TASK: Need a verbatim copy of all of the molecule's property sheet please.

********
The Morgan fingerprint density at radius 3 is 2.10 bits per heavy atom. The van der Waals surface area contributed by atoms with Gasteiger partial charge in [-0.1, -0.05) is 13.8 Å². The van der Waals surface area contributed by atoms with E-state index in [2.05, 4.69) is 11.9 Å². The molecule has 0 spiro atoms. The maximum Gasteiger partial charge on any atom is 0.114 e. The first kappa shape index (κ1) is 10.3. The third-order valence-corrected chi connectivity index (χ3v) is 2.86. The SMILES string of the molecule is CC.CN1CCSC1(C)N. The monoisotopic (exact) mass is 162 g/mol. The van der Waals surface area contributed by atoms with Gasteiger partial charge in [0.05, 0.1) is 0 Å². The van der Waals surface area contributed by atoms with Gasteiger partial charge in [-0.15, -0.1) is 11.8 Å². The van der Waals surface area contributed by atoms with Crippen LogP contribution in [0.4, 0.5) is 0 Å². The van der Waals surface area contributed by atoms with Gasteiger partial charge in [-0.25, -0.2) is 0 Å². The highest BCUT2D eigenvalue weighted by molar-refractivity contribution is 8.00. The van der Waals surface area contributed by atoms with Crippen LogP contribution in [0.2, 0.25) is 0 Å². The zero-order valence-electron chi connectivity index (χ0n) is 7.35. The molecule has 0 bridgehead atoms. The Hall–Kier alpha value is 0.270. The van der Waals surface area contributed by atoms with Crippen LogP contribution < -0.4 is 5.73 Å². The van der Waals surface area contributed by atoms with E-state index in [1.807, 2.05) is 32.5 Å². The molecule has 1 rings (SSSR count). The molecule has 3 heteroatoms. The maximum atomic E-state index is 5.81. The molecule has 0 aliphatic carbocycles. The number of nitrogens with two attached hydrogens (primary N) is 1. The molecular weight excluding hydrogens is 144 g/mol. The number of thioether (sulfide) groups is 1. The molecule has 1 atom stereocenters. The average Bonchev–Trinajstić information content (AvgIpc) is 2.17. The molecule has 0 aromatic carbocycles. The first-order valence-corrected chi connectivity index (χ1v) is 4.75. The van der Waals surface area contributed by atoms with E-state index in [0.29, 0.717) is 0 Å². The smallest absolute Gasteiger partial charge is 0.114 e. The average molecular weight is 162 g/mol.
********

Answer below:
The Morgan fingerprint density at radius 3 is 2.10 bits per heavy atom. The van der Waals surface area contributed by atoms with Gasteiger partial charge in [-0.1, -0.05) is 13.8 Å². The van der Waals surface area contributed by atoms with E-state index in [2.05, 4.69) is 11.9 Å². The molecule has 0 spiro atoms. The maximum Gasteiger partial charge on any atom is 0.114 e. The first kappa shape index (κ1) is 10.3. The third-order valence-corrected chi connectivity index (χ3v) is 2.86. The SMILES string of the molecule is CC.CN1CCSC1(C)N. The monoisotopic (exact) mass is 162 g/mol. The van der Waals surface area contributed by atoms with Gasteiger partial charge in [0.05, 0.1) is 0 Å². The van der Waals surface area contributed by atoms with Gasteiger partial charge in [-0.15, -0.1) is 11.8 Å². The van der Waals surface area contributed by atoms with Crippen LogP contribution in [0.4, 0.5) is 0 Å². The van der Waals surface area contributed by atoms with Gasteiger partial charge in [-0.25, -0.2) is 0 Å². The highest BCUT2D eigenvalue weighted by molar-refractivity contribution is 8.00. The van der Waals surface area contributed by atoms with Crippen LogP contribution in [0.2, 0.25) is 0 Å². The zero-order valence-electron chi connectivity index (χ0n) is 7.35. The molecule has 0 bridgehead atoms. The Hall–Kier alpha value is 0.270. The van der Waals surface area contributed by atoms with Crippen LogP contribution < -0.4 is 5.73 Å². The van der Waals surface area contributed by atoms with E-state index in [1.807, 2.05) is 32.5 Å². The molecule has 1 rings (SSSR count). The molecule has 3 heteroatoms. The maximum atomic E-state index is 5.81. The molecule has 0 aliphatic carbocycles. The number of nitrogens with two attached hydrogens (primary N) is 1. The molecular weight excluding hydrogens is 144 g/mol. The number of thioether (sulfide) groups is 1. The molecule has 1 atom stereocenters. The average Bonchev–Trinajstić information content (AvgIpc) is 2.17. The molecule has 0 aromatic carbocycles. The first-order valence-corrected chi connectivity index (χ1v) is 4.75. The van der Waals surface area contributed by atoms with E-state index in [0.29, 0.717) is 0 Å². The smallest absolute Gasteiger partial charge is 0.114 e. The average molecular weight is 162 g/mol.